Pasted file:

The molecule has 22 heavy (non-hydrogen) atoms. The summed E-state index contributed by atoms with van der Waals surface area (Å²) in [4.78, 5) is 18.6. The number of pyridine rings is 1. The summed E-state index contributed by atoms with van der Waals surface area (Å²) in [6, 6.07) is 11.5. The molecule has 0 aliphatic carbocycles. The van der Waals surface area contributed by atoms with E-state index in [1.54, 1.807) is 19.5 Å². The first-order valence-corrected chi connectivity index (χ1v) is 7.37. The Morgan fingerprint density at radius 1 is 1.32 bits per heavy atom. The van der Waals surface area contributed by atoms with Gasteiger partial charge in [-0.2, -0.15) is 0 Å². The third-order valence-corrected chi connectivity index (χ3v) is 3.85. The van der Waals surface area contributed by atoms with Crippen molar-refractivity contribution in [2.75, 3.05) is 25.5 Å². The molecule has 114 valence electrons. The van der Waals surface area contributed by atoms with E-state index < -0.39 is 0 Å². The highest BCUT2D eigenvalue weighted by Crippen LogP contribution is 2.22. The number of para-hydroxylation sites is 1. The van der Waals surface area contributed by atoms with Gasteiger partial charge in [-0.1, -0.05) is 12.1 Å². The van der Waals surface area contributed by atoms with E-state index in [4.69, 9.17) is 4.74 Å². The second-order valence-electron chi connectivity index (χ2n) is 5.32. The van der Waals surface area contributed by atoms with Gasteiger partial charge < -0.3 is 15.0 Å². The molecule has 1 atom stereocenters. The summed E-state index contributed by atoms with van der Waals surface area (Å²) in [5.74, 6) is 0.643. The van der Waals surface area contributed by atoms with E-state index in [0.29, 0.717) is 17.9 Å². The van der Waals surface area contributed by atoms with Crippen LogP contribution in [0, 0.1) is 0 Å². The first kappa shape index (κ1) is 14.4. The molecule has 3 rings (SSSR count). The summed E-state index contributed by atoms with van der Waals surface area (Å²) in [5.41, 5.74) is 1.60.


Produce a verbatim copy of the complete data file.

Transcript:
The molecule has 22 heavy (non-hydrogen) atoms. The summed E-state index contributed by atoms with van der Waals surface area (Å²) in [4.78, 5) is 18.6. The number of pyridine rings is 1. The summed E-state index contributed by atoms with van der Waals surface area (Å²) in [6, 6.07) is 11.5. The molecule has 0 aliphatic carbocycles. The van der Waals surface area contributed by atoms with E-state index in [1.54, 1.807) is 19.5 Å². The first-order valence-corrected chi connectivity index (χ1v) is 7.37. The Morgan fingerprint density at radius 1 is 1.32 bits per heavy atom. The van der Waals surface area contributed by atoms with Gasteiger partial charge in [-0.2, -0.15) is 0 Å². The third-order valence-corrected chi connectivity index (χ3v) is 3.85. The van der Waals surface area contributed by atoms with Crippen molar-refractivity contribution in [2.75, 3.05) is 25.5 Å². The molecule has 114 valence electrons. The van der Waals surface area contributed by atoms with E-state index < -0.39 is 0 Å². The highest BCUT2D eigenvalue weighted by Crippen LogP contribution is 2.22. The number of para-hydroxylation sites is 1. The van der Waals surface area contributed by atoms with Gasteiger partial charge in [-0.1, -0.05) is 12.1 Å². The van der Waals surface area contributed by atoms with E-state index in [4.69, 9.17) is 4.74 Å². The second-order valence-electron chi connectivity index (χ2n) is 5.32. The van der Waals surface area contributed by atoms with Gasteiger partial charge < -0.3 is 15.0 Å². The molecule has 1 atom stereocenters. The summed E-state index contributed by atoms with van der Waals surface area (Å²) in [5.74, 6) is 0.643. The van der Waals surface area contributed by atoms with E-state index in [0.29, 0.717) is 17.9 Å². The van der Waals surface area contributed by atoms with Crippen LogP contribution in [0, 0.1) is 0 Å². The first kappa shape index (κ1) is 14.4. The molecule has 3 rings (SSSR count). The summed E-state index contributed by atoms with van der Waals surface area (Å²) in [5.41, 5.74) is 1.60.